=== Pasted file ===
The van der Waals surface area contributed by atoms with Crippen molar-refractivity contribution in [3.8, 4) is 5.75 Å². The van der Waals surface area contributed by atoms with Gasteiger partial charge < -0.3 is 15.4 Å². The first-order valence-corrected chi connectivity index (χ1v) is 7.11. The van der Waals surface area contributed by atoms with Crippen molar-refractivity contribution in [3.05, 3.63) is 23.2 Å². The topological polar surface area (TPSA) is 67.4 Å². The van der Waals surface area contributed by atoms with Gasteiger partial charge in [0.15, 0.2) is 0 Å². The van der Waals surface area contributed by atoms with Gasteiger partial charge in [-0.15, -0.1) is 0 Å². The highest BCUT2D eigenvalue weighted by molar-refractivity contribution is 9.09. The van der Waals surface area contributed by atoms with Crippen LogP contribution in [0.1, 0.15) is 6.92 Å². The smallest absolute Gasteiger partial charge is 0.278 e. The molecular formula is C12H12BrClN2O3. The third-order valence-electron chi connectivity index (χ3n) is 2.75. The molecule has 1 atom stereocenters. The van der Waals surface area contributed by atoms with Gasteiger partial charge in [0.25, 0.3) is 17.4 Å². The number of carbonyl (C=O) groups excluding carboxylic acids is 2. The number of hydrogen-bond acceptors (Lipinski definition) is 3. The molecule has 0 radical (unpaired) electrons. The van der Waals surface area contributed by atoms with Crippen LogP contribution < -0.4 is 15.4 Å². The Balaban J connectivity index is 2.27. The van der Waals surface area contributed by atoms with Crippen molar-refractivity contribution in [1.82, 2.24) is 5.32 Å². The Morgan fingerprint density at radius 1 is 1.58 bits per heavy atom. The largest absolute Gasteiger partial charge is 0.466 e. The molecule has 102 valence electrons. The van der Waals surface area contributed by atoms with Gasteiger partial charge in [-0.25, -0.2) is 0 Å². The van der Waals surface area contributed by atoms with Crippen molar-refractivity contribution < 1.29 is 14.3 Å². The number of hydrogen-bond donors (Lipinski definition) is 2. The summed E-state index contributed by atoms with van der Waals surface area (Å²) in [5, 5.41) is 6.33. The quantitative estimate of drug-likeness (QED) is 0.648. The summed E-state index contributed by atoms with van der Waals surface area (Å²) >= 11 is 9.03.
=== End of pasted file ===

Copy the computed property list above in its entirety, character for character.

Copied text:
The van der Waals surface area contributed by atoms with Crippen molar-refractivity contribution in [3.8, 4) is 5.75 Å². The van der Waals surface area contributed by atoms with Gasteiger partial charge < -0.3 is 15.4 Å². The first-order valence-corrected chi connectivity index (χ1v) is 7.11. The van der Waals surface area contributed by atoms with Crippen molar-refractivity contribution in [3.05, 3.63) is 23.2 Å². The topological polar surface area (TPSA) is 67.4 Å². The van der Waals surface area contributed by atoms with Gasteiger partial charge in [0.15, 0.2) is 0 Å². The van der Waals surface area contributed by atoms with Gasteiger partial charge in [-0.15, -0.1) is 0 Å². The highest BCUT2D eigenvalue weighted by molar-refractivity contribution is 9.09. The van der Waals surface area contributed by atoms with Crippen LogP contribution in [0.1, 0.15) is 6.92 Å². The smallest absolute Gasteiger partial charge is 0.278 e. The molecular formula is C12H12BrClN2O3. The third-order valence-electron chi connectivity index (χ3n) is 2.75. The molecule has 1 atom stereocenters. The van der Waals surface area contributed by atoms with Gasteiger partial charge in [0.25, 0.3) is 17.4 Å². The number of carbonyl (C=O) groups excluding carboxylic acids is 2. The number of hydrogen-bond acceptors (Lipinski definition) is 3. The molecule has 0 radical (unpaired) electrons. The van der Waals surface area contributed by atoms with Crippen LogP contribution < -0.4 is 15.4 Å². The Balaban J connectivity index is 2.27. The van der Waals surface area contributed by atoms with Crippen molar-refractivity contribution in [1.82, 2.24) is 5.32 Å². The Morgan fingerprint density at radius 1 is 1.58 bits per heavy atom. The largest absolute Gasteiger partial charge is 0.466 e. The molecule has 102 valence electrons. The van der Waals surface area contributed by atoms with Gasteiger partial charge in [-0.25, -0.2) is 0 Å². The van der Waals surface area contributed by atoms with Crippen molar-refractivity contribution < 1.29 is 14.3 Å². The number of hydrogen-bond donors (Lipinski definition) is 2. The summed E-state index contributed by atoms with van der Waals surface area (Å²) in [5, 5.41) is 6.33. The quantitative estimate of drug-likeness (QED) is 0.648. The summed E-state index contributed by atoms with van der Waals surface area (Å²) >= 11 is 9.03.